The court-appointed attorney for U.S. employee William Sibert said yesterday that his client wants to help the federal government account for the $856,000 he allegedly stole and spent in the last two months.
The unusual offer came after a federal prosecutor claimed at a bond hearing that the government still had not been able to account for approximately $200,000 of the missing funds, and therefore wanted a high bond set for Sibert.
Sibert said through his attroney, Ed Wilhite, that he could account for all but about $6,000 of the money, most of which Wilhite said essentially was "frittered away." Wilhite said Sibert was penniless now, with all his assets frozen by the government in civil actions.
Sibert, who has not entered a plea of guilty or innocent in the case yet, was ordered held on $50,000 bond pending his cooperation with the government. A review of that bond has been scheduled for Wednesday morning before U.S. Magistrate Henry H. Kennedy Jr.
Meanwhile yesterday, Assistant U.S. Attorney Robert W. Ogren disclosed that the 30-year-old Sibert - who allegedly stole the money while a GS-5 financial assistant at the U.S. Department of Transportation - had faced criminal charges twice in the past.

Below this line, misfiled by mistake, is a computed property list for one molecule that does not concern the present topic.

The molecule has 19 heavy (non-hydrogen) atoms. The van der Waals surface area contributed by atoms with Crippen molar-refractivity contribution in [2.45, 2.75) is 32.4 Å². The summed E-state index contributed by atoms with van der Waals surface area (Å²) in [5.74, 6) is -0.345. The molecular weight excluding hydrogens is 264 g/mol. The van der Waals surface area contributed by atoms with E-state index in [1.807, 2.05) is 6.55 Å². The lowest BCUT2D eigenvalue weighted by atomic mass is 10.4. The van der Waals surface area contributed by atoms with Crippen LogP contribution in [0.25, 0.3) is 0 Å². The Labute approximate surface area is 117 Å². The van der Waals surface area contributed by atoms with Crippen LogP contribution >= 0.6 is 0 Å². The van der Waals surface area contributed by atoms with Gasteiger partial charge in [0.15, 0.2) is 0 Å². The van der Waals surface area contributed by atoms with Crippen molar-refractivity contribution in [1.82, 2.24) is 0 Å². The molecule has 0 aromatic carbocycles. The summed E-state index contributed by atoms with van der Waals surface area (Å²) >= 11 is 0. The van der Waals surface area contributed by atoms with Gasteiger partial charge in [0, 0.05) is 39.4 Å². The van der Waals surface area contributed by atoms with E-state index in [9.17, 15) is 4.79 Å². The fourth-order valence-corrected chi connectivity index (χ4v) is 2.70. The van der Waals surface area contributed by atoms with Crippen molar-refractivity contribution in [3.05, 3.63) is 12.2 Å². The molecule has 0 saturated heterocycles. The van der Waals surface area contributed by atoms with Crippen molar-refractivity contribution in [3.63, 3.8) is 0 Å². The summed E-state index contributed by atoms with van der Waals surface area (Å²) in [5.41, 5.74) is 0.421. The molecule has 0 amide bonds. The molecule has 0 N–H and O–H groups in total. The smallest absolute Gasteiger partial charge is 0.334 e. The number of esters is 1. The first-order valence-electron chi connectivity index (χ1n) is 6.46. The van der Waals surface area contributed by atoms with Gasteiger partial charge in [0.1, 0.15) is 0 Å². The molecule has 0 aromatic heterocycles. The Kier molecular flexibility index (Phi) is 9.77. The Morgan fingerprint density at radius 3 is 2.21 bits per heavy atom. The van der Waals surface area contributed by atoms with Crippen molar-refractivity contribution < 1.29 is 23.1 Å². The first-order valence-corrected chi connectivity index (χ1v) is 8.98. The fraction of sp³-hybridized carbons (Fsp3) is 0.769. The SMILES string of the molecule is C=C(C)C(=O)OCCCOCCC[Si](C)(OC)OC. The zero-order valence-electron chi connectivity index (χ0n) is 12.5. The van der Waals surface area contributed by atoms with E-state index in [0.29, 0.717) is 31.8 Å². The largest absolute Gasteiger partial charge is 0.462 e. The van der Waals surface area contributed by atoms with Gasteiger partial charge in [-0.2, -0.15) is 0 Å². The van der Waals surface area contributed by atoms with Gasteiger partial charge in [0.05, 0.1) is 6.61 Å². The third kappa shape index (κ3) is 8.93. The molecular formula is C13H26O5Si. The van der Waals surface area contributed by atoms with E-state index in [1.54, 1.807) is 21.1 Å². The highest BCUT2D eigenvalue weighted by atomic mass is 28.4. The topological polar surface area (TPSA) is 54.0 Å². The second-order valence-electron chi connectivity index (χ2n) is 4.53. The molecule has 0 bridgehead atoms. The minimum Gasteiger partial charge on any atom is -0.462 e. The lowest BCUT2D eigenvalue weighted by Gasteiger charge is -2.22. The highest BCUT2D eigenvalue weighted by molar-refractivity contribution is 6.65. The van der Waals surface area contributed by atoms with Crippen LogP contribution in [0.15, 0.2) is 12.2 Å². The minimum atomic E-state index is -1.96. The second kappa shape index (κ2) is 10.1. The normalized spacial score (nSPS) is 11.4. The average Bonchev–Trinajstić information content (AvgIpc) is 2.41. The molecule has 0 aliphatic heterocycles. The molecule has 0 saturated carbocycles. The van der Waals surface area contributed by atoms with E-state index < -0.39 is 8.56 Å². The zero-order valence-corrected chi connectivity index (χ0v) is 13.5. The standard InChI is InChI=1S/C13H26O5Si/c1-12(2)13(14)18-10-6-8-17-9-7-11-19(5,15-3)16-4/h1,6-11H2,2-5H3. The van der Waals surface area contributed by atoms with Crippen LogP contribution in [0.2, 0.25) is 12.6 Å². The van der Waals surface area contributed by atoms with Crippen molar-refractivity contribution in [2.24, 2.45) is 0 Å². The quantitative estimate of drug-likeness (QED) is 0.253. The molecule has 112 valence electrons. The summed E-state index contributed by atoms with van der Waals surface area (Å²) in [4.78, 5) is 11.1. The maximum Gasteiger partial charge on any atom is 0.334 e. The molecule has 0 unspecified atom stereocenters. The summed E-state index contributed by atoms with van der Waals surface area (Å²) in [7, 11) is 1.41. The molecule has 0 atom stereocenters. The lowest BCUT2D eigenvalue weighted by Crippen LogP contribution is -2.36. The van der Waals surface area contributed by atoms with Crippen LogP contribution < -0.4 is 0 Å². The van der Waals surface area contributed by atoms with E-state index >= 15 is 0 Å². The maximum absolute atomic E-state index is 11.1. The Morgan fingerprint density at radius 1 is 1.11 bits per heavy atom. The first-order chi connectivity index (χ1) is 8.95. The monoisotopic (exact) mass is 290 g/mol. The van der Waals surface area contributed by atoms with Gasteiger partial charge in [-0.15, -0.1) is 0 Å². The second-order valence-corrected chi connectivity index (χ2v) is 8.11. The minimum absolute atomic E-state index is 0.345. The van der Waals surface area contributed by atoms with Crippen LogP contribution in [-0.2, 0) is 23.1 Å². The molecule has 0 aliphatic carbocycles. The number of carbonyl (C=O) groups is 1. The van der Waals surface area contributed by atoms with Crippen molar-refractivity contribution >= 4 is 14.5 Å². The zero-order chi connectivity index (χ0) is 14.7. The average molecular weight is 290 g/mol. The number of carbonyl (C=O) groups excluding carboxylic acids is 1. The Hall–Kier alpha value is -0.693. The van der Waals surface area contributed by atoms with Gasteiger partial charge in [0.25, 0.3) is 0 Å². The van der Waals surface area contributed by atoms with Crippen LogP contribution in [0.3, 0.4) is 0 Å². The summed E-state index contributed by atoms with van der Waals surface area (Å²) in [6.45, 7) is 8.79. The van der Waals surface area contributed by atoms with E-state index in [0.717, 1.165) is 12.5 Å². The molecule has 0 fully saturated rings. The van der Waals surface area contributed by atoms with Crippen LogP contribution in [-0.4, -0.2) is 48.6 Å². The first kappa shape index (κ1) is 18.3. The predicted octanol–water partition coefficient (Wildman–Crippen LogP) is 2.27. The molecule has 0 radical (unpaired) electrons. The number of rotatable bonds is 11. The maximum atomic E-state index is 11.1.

In 1966, Ogren said, Sibert was sentenced to eight years in prison in Maryland for housebreaking. Ogren said Sibert served nearly six years in prison for that offense.
Last year, Sibert was charged in U.S. court in Northern Virginia with a firearms violation, Ogren said. The charge was dropped when Sibert was placed in a pretrial diversion program on the promise that he would keep in regular touch with a probation officer, Ogren said.
Ogren said Sibert was supposed to notify his probation officer of any trips he took, but that Sibert had not told the probation officer about trips to Las Vegas and Miami and other "pleasure trips with stolen money."
Sibert was arrested more than a week ago in Las Vegas and more than $59,000 in cash was taken from him there by arresting agents. In addition, investigarors have been untangling a complicated web of financial transactions in which Sibert allegedly bought at least 14 luxury cars, a house with a swimming pool, and a topless bar, and other items.
Agents also have uncovered unusually large tips awarded by Sibert, including a $1,000 tip to a baby-sitter, they said.
"There's still money missing in the form of cash," Ogren told Magistrate Kennedy yesterday. "He has it stashed somewhere. To preclude the possibility this man could bail himself out with stolen money, we ask for a substantial bond."
Wilhite said that Sibert was attempting to account in his own mind for the amount of money he had spent.
"Mr. Sibert says he knows of no great sums of money. He believes he is able to account for all of it but about $6,000," Wilhite said.
Wilhite continued, "Mr. Sibert is more than willing to account to the government for the money."
"That offer is too good to refuse," Ogren replied.